2010 Chevrolet Silverado 1500 Hybrid
Base price: $39,015 – $48,300
As tested: $49,275
MPG: 21 city/20 highway
- Excellent fuel mileage for a full-sized truck
- You think you’re doing something good for the environment
- Payback for extra-cost hybrid might take forever
- Work-truck looking interior
By Jim Prueter
Big improvement, but at a price
Earlier this year, amid General Motors’ bid to stay afloat, the company launched a new set of hybrid pickup trucks for the 2009 model year. I’m not sure if it was because GM was making so much noise about its trio of hybrid SUVs — Chevrolet Tahoe, GMC Yukon and Cadillac Escalade — but both the Chevy Silverado Hybrid and GMC Sierra Hybrid seem to have gone unnoticed.
Even less known is the fact that this pair of pickup trucks isn’t GM’s first hybrid offering. Both brands had a hybrid available from 2004 to 2006, but they weren’t considered “real” hybrids since the lead-acid batteries didn’t provide operation under battery power alone like the two-mode system used today. The battery power only kicked in to operate all the electrical operations (i.e. air conditioner, power steering, lights, audio system, etc.) when the truck came to a complete stop and the gas engine shut off to save fuel. Take your foot off the brake and the gas engine shuddered to a start.
The diminutive 42-volt battery recharged itself with energy generated when braking. Braking felt odd as the system reclaimed energy for the batteries. Fortunately braking performance wasn’t affected. GM claimed a 10 to 15 percent increase in fuel efficiency over its traditionally powered truck offerings. Given expected fuel economy of 15 miles per gallon only improved to 16.5 mpg, these hybrids weren’t about to prevent global warming or increase retirement savings for the owner who shelled out an additional $6900.
The 2010 Chevrolet Silverado Hybrid tested here is a half-ton truck that gets 40 percent better city (21 mpg) and 25 percent better overall fuel economy over the gasoline-only powered Silverado, according to the manufacturer.
Like the Tahoe Hybrid, the Silverado Hybrid is powered by GM’s two-mode hybrid system, which is identical to the hybrid system that powers the Toyota Prius. Where Prius uses a four-cylinder gasoline engine, Silverado couples a powerful 6.0-liter, 332-horsepower V-8 gasoline engine with a 300-volt nickel-metal hydride “Energy Storage System” or ESS. The Silverado is able to run on electric power alone (up to 30 mph, even with a heavy cargo load), gasoline power alone or a combination of the two. It has a 500-mile driving range. Additionally the truck has a cylinder deactivation system (Active Fuel Management), which turns off half the V-8’s cylinders to save fuel when it’s running under light engine loads primarily at highway speeds. A stop mode shuts down all eight cylinders when the Silverado comes to a complete stop.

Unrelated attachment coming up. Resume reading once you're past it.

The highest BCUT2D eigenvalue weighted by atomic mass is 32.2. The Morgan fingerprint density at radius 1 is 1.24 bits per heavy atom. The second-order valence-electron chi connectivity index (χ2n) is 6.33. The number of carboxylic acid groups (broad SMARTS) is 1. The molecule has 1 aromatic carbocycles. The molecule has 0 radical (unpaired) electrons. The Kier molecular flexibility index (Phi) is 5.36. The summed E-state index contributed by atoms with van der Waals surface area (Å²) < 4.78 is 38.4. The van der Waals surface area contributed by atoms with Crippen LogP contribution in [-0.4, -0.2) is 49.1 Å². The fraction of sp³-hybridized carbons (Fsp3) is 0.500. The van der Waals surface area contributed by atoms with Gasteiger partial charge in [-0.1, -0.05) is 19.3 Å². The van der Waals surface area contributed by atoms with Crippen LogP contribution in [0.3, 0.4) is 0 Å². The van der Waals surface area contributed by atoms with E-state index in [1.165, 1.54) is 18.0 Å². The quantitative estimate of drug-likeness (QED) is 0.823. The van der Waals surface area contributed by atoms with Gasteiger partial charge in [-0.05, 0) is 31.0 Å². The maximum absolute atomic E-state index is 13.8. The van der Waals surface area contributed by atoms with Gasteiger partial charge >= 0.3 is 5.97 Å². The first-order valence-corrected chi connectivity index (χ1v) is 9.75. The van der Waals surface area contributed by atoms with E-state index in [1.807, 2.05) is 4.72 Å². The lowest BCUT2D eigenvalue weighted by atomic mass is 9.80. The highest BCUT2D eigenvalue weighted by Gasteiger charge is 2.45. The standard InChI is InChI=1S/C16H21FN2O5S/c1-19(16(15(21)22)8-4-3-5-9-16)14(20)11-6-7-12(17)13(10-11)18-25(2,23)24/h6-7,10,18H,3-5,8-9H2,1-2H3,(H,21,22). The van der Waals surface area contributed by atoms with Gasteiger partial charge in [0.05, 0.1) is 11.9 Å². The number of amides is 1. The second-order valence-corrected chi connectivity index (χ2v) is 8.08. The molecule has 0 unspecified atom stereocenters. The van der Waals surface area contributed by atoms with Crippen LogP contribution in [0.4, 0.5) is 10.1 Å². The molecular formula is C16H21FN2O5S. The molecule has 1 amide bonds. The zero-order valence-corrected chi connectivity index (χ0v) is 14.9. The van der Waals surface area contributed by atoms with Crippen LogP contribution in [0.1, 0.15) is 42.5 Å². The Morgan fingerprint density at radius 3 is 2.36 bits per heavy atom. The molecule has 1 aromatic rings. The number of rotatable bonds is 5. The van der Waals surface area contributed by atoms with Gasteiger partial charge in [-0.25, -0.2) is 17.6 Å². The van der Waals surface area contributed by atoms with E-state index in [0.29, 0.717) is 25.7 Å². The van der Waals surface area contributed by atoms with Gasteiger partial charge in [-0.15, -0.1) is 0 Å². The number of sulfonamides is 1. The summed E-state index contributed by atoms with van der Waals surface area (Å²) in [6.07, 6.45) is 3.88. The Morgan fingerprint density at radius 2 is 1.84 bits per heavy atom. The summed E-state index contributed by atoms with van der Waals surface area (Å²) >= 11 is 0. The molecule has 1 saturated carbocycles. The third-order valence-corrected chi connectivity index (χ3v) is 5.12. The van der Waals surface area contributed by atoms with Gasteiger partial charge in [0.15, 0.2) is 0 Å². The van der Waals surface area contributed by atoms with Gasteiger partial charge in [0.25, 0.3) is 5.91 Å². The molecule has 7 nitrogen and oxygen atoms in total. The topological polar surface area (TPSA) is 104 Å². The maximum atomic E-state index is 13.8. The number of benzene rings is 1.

As part of the vehicle’s emission control system, the ESS is warranted for eight years/100,000 miles. The powertrain is covered by GM’s five-year/100,000-mile limited warranty and is transferable to the next owner.
A sizeable number of pickup trucks are sold to the “never-never” buyer (never haul, never tow). But the Silverado Hybrid works like a truck, with a towing capacity of up to 6100 pounds in rear-drive models and 5900 pounds in four-wheel drive models. That compares to more than 10,000 pounds in regular crew cab models.
Hybrid aside, the Silverado 1500 half-ton pickup truck drives like any other Chevrolet 1500. The Hybrid 1500 is equipped with “quiet tuned” low rolling-resistance tires, specifically tuned shocks and a hydraulic body mount to help with the fuel economy and reduce road noise when operating in electric-only mode.
Outside, the five-foot-long “HYBRID” decals that adorned the Tahoe and Cadillac Escalade Hybrids we tested earlier this year are (thankfully) optional on the Silverado Hybrid. Guess GM heard our complaint. The Silverado Hybrid also comes standard with a vinyl tonneau cover for the mandatory 5.8-foot short bed cargo box. We found it difficult to snap the cover in place and left it rolled up against the back of the truck’s cab.
Inside, the interior unfortunately isn’t any different from non-hybrid “work truck” Silverado’s with the exception of the power-assist gauge at the top left of the instrument panel and the vehicle’s battery pack and cooling fan located under the back seat of the crew-cab-only hybrid. For some odd reason, Chevrolet does not equip the hybrid with the more stylish high-end dashboard design used in the Tahoe Hybrid, despite the elevated starting price of $39,015.
Safety gear includes StabiliTrak electronic stability control, traction control, dual-stage frontal air bags, seat-mounted side air bags and head curtain side air bags. It earned a five-star side-impact rating in federal crash tests.
In our opinion, the only real reason you’d buy the hybrid Silverado instead of upscale Silverado LTZ for about the same price is the seven-mpg advantage in city fuel economy, or if you think you are doing something beneficial for the environment. You’ll need to do a lot of urban driving to get the payback for the eye-popping premium hybrid price, even when factoring in the $2200 federal tax credit.